A Gold Coast couple promised “exclusive penthouse views from Surfers Paradise to Burleigh” were devastated when their $1.6 million “Bella Vue” apartment was discovered to become crowded out by another edifice in the “master-planned” Emerald Lakes development.

Neither a 3-D concept model nor a computer-generated DVD “flyover” presentation revealed any hint of a further 11 story residential tower for which the developer Nifsan, had sought construction approval from the Gold Coast City Council three months before the buyers signed up in February 2008.

As was its practice, Nifsan management withheld such information from its sales staff and it wasn’t until 9 months later on a further visit to the sales office, the buyers noticed an alteration to the 3-D model with the interposition of the high-rise structure that would clearly interfere with their “uninterrupted views over the lake to the horizon”.

Stonewalled by the developer and alarmed that the promised panorama would yield mere “view corridors” – not to mention the prospect of “other buildings looking back in” and the need for curtains of which they had already expressed their disdain – the buyers consulted lawyers who uncovered the pending application for the offending structure.

Nifsan made it clear they would not preserve the promised views and privacy for the 9th floor penthouse and disputed their liability for the inflated outlook claims. The buyers terminated due to misrepresentation and demanded return of their $80,000 cash deposit.

The court accepted that the agent had acted entirely honestly with no knowledge of his higher-ups’ betrayal but this could not acquit adverse developer conduct.

The couple – Mr Buskey was also himself a real estate agent  – were held to be honest and reliable with “generally good” recollection of the disingenuous dialogue.

Having proved the representation, his honour was satisfied a TPA s 52 breach had been made out: the further high-rise application created “a real, as distinct from a remote, possibility that the building would be constructed” and because Nissan “did not have reasonable grounds to make [the statements], they are taken to be misleading.”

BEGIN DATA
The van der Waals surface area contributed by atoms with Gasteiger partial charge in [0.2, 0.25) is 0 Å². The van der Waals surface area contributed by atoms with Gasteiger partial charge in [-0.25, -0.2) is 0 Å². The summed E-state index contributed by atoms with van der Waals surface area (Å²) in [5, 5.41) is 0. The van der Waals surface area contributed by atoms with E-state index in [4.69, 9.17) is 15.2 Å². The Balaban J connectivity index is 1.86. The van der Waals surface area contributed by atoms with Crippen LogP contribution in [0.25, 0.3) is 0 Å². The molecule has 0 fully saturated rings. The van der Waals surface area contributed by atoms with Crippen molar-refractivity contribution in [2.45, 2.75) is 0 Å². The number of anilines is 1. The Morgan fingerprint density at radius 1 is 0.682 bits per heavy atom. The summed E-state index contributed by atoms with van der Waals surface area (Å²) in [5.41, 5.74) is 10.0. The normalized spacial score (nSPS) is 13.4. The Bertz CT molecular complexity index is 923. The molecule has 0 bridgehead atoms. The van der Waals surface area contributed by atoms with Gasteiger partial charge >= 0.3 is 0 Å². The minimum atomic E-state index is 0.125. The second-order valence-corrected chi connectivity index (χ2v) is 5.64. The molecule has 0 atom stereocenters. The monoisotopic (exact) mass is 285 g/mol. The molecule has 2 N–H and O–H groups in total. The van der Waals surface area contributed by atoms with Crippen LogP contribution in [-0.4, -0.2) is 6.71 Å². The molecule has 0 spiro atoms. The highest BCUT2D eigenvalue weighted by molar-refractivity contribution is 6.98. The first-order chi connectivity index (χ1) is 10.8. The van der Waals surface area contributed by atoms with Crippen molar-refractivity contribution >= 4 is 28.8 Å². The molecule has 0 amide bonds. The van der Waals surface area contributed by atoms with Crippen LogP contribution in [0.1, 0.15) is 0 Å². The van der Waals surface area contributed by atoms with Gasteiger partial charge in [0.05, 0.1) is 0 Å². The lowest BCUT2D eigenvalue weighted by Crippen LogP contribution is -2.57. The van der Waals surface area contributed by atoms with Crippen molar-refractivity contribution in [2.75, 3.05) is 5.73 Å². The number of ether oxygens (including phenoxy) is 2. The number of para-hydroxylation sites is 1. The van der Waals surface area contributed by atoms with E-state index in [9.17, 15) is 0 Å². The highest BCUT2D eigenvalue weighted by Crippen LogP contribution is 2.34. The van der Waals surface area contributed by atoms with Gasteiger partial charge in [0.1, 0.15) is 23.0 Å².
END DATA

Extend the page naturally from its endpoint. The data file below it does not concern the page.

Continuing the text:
The contractual provision excluding any “warranty as to the final type, nature and composition of the property is comprised” in the project was held not to excuse the making of pre-contractual representations.

That by contract the buyers also acknowledged they relied upon their own judgement and not on any agent statements was, explained his honour, “a factor which is taken into account in deciding the factual issue of reliance”, it was not of itself an antidote to the developer’s transgressions. Ultimately his honour was satisfied the requisite reliance had been made out and the buyers were entitled to relief under TPA s87.

Nifsan failed in its bid to enforce specific performance of the contract and were ordered to repay the deposit with interest and costs.

This is the third in line of recent decisions supporting buyers’ rights to terminate contracts on the basis of inflated claims about as-constructed views.

Bella Vue and a sister building “Porto Bellago”, were located in the Emerald Lakes “French Quarter” named Porto Grande. The taxonomy, if not of itself misleading, is certainly vertiginous. With great public interest in development assessment outcomes, one wonders how such ludicrous lexicon could have slipped by any diligent planning process.

Bella Vue indeed!

Nifsan Developments Pty Ltd v Buskey & Anor [2011] QSC 314 Applegarth J 27/10/2011




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